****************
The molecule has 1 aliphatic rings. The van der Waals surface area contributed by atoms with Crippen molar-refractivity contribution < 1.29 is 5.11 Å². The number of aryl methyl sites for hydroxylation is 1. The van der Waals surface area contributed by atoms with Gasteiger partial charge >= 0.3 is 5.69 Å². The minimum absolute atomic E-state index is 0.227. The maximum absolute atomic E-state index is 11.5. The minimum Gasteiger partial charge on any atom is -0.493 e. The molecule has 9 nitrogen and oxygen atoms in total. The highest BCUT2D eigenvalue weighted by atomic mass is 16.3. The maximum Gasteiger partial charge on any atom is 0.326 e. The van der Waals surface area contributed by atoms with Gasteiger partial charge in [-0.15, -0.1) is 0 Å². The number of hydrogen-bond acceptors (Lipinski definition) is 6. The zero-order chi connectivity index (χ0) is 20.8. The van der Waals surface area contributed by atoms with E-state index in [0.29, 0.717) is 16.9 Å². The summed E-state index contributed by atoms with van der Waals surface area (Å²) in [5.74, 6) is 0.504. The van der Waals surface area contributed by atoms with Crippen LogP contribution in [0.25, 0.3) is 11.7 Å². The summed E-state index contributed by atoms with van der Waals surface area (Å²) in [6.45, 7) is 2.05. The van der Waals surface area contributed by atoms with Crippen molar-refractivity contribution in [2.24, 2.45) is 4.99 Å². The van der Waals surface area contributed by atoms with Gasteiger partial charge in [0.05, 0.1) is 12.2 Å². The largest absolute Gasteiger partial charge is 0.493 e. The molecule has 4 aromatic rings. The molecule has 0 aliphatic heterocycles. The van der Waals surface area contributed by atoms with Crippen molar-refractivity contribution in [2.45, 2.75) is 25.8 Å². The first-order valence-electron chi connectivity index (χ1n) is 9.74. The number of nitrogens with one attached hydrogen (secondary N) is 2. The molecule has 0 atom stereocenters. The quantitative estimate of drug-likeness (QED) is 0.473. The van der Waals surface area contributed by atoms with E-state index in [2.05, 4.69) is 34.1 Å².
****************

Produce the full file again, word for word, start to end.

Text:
The molecule has 1 aliphatic rings. The van der Waals surface area contributed by atoms with Crippen molar-refractivity contribution < 1.29 is 5.11 Å². The number of aryl methyl sites for hydroxylation is 1. The van der Waals surface area contributed by atoms with Gasteiger partial charge >= 0.3 is 5.69 Å². The minimum absolute atomic E-state index is 0.227. The maximum absolute atomic E-state index is 11.5. The minimum Gasteiger partial charge on any atom is -0.493 e. The molecule has 9 nitrogen and oxygen atoms in total. The highest BCUT2D eigenvalue weighted by atomic mass is 16.3. The maximum Gasteiger partial charge on any atom is 0.326 e. The van der Waals surface area contributed by atoms with Gasteiger partial charge in [-0.15, -0.1) is 0 Å². The number of hydrogen-bond acceptors (Lipinski definition) is 6. The zero-order chi connectivity index (χ0) is 20.8. The van der Waals surface area contributed by atoms with E-state index in [0.29, 0.717) is 16.9 Å². The summed E-state index contributed by atoms with van der Waals surface area (Å²) in [5.74, 6) is 0.504. The van der Waals surface area contributed by atoms with Crippen LogP contribution in [0.25, 0.3) is 11.7 Å². The summed E-state index contributed by atoms with van der Waals surface area (Å²) in [6.45, 7) is 2.05. The van der Waals surface area contributed by atoms with Crippen molar-refractivity contribution in [2.24, 2.45) is 4.99 Å². The van der Waals surface area contributed by atoms with Gasteiger partial charge in [0.05, 0.1) is 12.2 Å². The largest absolute Gasteiger partial charge is 0.493 e. The molecule has 4 aromatic rings. The molecule has 0 aliphatic heterocycles. The van der Waals surface area contributed by atoms with Crippen molar-refractivity contribution in [2.45, 2.75) is 25.8 Å². The first-order valence-electron chi connectivity index (χ1n) is 9.74. The number of nitrogens with one attached hydrogen (secondary N) is 2. The molecule has 0 atom stereocenters. The quantitative estimate of drug-likeness (QED) is 0.473. The van der Waals surface area contributed by atoms with E-state index in [2.05, 4.69) is 34.1 Å².